Is the Internet harming my child? Advice for parents on e-Safety website

Cyberbullying, sexual predators, horrid images infecting young minds: The internet frightens many parents. Australia is leading the world with its Children’s Esafety Commission. Hong Kong should follow.

If you are a worried parent, spend some time studying The government website says parents can tell whether children are being harmed online by these signs:

  • Interference with health and well-being

  • Obsession with websites or games

  • Anxiety or irritability when away from the computer or mobile

  • Increasing amounts of time spent online

  • Excessive tiredness

  • Decline in academic performance

  • Isolation from friends and offline activities

  • Headaches, eye strain or sleep disturbance.

The CEC advises parents who are concerned to:

  • Consider establishing rules on when your child can play online or use the internet

  • Help develop a schedule creating balance between online and offline time

  • Try to locate the device the child is using in a shared or visible place in the home.



What does cyberbullying look like:

  • Abusive texts and emails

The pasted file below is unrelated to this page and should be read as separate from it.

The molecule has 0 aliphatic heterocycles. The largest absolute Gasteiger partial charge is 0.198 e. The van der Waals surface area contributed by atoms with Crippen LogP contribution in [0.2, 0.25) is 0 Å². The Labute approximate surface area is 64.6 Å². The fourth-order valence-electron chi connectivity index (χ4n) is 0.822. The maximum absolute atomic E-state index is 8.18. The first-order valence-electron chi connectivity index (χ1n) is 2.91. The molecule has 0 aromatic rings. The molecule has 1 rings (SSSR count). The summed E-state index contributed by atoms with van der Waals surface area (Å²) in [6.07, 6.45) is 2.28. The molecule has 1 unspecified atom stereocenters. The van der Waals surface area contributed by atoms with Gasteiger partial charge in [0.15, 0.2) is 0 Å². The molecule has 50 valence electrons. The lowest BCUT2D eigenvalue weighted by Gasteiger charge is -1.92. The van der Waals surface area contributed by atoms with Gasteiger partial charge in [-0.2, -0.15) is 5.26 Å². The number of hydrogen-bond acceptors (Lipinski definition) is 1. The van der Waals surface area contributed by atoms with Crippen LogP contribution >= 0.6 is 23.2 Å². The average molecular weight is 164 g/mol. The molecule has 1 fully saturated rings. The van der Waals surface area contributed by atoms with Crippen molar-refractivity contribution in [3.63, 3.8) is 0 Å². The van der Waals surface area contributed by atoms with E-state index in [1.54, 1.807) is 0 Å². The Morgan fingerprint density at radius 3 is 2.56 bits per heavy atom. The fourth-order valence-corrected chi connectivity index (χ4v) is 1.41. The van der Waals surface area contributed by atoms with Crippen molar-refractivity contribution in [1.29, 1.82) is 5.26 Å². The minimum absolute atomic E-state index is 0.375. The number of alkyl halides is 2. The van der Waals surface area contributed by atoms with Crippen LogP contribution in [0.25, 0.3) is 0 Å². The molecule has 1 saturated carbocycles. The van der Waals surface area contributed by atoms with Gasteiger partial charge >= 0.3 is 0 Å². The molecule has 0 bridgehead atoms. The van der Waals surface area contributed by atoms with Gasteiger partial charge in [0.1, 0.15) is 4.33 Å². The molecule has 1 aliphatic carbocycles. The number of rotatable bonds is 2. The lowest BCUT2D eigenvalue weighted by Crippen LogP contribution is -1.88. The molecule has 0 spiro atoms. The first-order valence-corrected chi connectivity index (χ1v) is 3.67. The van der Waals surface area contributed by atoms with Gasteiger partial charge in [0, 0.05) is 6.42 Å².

• Hurtful messages, images or videos

  • Imitating others online

  • Excluding others online

  • Humiliating others online

  • Nasty online chat and gossip

If your child is being bullied online:

  • Don’t retaliate or respond; it gives the expletive ammunition

  • Block the bully and change privacy settings

  • Report the abuse to your service provider

  • Collect evidence

  • Have the child talk to someone he or she trusts and do things they enjoy to take their minds off the offending matter

  • Help the child understand it is not their fault. They didn’t ask for it and don’t deserve it. They will get through it.



 The CEC says predators will try to get a child to send and receive sexual images. Sometimes this leads to physical encounters. (District Councillor Christine Fung has spotlighted a case in Tseung Kwan O and written out it in SAI KUNG BUZZ.) Often predators get away with it because kids feel ashamed, isolated and trapped. Parents needs to equip children with the knowledge of what to beware of.

If parents discover something inappropriate, they mustn’t freak out. They need to keep open lines of communication with the child, make it clear it is not his or her fault, lift the burden off the child. For more wise advice

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